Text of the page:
"There is concern among observers that governance will founder as the United States and its partners reduce their involvement in Afghanistan. An informal power structure consisting of regional and ethnic leaders--in some cases the same figures running in the 2014 elections--has always been at least as significant a factor in governance as the formal power structure. The faction leaders lead or can recruit armed fighters, and several are reviving their militias in the advance of the international drawdown. An increase in the influence of faction leaders is likely to produce an increase in arbitrary administration of justice and in human rights abuses. International observers assert that there have been significant gains in civil society, women's and general humans rights, and media freedoms since 2001. Those gains have come despite the persistence of traditional attitudes and Islamic conservatism in many parts of Afghanistan-- attitudes that cause the judicial and political system to tolerate child marriages and imprisonment of women who flee domestic violence. Islamist influence and tradition has also frequently led to persecution of converts from Islam to Christianity, and to curbs on the sale of alcohol and on Western-oriented media programs. Afghan civil society activists, particularly women's groups, assert that many of the gains since 2001 are at risk if the Taliban is fully reintegrated into Afghan politics."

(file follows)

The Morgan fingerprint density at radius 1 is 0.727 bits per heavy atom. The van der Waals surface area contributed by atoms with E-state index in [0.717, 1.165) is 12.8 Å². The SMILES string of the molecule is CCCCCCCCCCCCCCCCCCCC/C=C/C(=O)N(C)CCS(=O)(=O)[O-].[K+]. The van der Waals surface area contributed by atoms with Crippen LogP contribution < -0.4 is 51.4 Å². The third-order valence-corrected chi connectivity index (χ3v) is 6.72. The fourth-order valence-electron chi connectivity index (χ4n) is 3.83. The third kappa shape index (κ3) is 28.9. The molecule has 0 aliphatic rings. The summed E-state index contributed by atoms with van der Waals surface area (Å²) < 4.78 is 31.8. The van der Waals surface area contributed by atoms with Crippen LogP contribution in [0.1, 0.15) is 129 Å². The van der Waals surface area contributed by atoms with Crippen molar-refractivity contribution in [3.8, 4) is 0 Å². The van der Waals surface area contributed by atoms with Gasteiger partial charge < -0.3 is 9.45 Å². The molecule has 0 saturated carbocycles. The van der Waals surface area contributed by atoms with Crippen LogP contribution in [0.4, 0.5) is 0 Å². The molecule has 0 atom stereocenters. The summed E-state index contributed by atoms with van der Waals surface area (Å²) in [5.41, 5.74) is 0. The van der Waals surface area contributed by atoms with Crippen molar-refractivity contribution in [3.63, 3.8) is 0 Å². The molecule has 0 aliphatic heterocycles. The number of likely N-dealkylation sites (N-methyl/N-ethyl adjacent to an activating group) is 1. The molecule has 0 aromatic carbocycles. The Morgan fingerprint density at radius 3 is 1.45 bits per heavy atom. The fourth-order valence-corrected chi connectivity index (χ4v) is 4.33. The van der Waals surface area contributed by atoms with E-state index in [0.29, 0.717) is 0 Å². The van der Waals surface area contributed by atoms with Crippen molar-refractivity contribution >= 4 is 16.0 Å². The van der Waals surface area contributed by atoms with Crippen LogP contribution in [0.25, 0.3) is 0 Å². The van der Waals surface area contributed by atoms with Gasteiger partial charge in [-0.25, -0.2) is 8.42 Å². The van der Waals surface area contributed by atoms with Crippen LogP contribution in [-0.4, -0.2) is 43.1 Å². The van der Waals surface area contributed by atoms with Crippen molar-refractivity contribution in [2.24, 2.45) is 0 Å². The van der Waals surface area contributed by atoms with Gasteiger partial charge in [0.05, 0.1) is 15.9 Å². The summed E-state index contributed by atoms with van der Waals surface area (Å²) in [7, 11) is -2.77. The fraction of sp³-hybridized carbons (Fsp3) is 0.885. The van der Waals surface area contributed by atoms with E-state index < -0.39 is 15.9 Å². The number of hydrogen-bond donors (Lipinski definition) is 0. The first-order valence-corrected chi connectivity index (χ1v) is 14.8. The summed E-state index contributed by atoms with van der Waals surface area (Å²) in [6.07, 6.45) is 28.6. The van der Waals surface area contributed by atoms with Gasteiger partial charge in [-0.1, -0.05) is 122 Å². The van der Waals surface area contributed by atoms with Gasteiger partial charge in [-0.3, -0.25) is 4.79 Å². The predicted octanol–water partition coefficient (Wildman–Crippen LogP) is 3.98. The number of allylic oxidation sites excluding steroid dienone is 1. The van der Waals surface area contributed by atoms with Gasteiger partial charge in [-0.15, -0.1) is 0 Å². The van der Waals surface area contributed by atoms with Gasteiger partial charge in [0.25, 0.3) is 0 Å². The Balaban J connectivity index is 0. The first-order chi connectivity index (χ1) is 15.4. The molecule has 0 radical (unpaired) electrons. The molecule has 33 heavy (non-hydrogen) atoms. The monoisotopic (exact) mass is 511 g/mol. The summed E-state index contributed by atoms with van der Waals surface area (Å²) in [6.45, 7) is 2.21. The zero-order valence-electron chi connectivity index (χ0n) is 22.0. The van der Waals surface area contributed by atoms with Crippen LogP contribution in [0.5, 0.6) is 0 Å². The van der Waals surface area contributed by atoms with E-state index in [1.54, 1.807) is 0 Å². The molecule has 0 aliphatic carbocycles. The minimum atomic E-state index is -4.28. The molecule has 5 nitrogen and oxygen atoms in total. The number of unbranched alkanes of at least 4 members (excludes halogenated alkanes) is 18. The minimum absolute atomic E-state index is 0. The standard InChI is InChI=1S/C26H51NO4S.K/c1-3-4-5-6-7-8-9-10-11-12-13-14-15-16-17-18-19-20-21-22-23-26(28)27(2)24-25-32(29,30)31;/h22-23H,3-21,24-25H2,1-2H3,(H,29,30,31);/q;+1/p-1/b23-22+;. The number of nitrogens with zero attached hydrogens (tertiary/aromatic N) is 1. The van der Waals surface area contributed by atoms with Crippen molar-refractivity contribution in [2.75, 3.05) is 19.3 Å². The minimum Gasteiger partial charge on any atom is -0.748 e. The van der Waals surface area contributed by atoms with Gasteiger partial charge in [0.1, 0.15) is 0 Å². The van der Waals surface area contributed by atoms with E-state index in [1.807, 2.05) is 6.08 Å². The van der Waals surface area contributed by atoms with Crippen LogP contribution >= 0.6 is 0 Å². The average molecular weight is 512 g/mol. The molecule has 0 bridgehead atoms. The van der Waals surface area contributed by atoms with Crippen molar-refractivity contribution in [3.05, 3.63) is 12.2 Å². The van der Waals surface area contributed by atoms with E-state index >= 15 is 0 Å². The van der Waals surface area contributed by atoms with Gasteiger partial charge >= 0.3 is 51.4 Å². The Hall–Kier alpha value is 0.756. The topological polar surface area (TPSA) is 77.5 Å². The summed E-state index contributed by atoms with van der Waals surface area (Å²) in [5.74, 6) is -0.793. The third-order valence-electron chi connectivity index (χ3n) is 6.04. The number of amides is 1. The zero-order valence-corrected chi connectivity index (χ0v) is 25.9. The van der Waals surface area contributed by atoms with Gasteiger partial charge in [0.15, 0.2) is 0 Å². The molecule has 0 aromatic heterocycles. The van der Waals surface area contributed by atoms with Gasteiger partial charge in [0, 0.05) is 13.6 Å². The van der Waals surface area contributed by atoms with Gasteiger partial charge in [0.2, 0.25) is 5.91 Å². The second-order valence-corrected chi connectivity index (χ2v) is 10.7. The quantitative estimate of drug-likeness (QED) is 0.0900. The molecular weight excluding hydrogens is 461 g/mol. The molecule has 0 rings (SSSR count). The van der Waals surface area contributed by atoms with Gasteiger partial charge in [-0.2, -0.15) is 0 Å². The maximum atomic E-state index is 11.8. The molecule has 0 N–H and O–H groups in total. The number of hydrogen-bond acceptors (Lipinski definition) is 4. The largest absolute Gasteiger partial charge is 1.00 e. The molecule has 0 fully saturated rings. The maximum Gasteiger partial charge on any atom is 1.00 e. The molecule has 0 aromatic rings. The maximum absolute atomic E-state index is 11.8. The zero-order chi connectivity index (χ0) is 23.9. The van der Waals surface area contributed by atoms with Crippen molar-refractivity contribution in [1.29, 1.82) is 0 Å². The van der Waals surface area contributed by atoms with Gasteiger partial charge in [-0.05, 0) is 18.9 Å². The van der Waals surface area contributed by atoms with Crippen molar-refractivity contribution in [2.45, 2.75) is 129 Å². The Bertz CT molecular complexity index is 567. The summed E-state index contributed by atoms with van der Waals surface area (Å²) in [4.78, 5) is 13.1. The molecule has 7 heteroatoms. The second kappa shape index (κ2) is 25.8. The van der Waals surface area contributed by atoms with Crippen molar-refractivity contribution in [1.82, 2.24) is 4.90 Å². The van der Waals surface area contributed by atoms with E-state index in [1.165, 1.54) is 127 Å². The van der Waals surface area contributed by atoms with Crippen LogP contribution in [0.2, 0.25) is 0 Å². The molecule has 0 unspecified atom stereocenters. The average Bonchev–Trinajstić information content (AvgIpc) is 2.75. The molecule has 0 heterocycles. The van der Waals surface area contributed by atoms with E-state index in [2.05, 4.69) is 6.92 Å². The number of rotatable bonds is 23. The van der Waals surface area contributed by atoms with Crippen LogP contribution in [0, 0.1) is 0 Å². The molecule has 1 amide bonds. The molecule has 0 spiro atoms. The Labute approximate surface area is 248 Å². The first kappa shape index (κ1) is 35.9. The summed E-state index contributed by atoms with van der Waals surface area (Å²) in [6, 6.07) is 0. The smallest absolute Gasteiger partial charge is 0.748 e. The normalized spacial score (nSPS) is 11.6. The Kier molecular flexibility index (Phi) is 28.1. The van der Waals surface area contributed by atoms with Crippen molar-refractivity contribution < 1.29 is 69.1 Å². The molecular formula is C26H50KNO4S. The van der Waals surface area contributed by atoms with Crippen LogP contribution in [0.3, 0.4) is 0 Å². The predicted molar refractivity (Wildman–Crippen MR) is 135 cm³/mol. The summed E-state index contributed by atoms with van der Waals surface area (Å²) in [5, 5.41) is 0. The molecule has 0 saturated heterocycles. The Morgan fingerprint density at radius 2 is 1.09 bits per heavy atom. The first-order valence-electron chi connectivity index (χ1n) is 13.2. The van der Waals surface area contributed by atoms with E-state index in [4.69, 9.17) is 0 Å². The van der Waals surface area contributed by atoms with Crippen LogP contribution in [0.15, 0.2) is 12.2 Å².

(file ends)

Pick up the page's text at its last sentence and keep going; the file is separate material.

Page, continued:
CRS Report for Congress, RS21922